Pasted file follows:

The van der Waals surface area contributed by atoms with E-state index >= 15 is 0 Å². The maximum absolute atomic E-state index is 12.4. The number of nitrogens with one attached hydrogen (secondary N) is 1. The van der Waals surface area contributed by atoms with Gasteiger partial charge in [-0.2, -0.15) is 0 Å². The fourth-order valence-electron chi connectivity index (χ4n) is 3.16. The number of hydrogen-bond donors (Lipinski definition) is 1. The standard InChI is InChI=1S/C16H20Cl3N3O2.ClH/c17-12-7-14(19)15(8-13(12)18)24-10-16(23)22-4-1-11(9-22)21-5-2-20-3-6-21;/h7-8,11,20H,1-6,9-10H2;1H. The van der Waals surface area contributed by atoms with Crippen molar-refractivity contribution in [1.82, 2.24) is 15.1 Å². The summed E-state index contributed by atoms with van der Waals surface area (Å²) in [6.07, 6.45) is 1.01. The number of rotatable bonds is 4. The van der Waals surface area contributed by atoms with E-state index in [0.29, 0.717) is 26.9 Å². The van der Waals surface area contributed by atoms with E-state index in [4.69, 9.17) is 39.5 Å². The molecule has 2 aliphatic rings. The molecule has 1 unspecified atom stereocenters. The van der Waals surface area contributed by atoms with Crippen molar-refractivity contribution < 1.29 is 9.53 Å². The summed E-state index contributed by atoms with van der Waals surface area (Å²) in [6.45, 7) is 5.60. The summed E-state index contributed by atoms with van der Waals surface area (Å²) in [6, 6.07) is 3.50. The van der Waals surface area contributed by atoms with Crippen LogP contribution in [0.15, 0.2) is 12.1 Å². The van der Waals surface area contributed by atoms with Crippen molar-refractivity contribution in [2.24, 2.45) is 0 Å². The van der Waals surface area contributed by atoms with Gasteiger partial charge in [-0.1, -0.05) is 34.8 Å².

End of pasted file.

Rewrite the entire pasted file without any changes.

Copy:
The van der Waals surface area contributed by atoms with E-state index >= 15 is 0 Å². The maximum absolute atomic E-state index is 12.4. The number of nitrogens with one attached hydrogen (secondary N) is 1. The van der Waals surface area contributed by atoms with Gasteiger partial charge in [-0.2, -0.15) is 0 Å². The fourth-order valence-electron chi connectivity index (χ4n) is 3.16. The number of hydrogen-bond donors (Lipinski definition) is 1. The standard InChI is InChI=1S/C16H20Cl3N3O2.ClH/c17-12-7-14(19)15(8-13(12)18)24-10-16(23)22-4-1-11(9-22)21-5-2-20-3-6-21;/h7-8,11,20H,1-6,9-10H2;1H. The van der Waals surface area contributed by atoms with Crippen molar-refractivity contribution in [1.82, 2.24) is 15.1 Å². The summed E-state index contributed by atoms with van der Waals surface area (Å²) in [6.07, 6.45) is 1.01. The number of rotatable bonds is 4. The van der Waals surface area contributed by atoms with E-state index in [0.29, 0.717) is 26.9 Å². The van der Waals surface area contributed by atoms with E-state index in [4.69, 9.17) is 39.5 Å². The molecule has 2 aliphatic rings. The molecule has 1 unspecified atom stereocenters. The van der Waals surface area contributed by atoms with Crippen molar-refractivity contribution < 1.29 is 9.53 Å². The summed E-state index contributed by atoms with van der Waals surface area (Å²) in [6.45, 7) is 5.60. The summed E-state index contributed by atoms with van der Waals surface area (Å²) in [6, 6.07) is 3.50. The van der Waals surface area contributed by atoms with Crippen LogP contribution in [0.15, 0.2) is 12.1 Å². The van der Waals surface area contributed by atoms with Crippen molar-refractivity contribution in [2.24, 2.45) is 0 Å². The van der Waals surface area contributed by atoms with Gasteiger partial charge in [-0.1, -0.05) is 34.8 Å².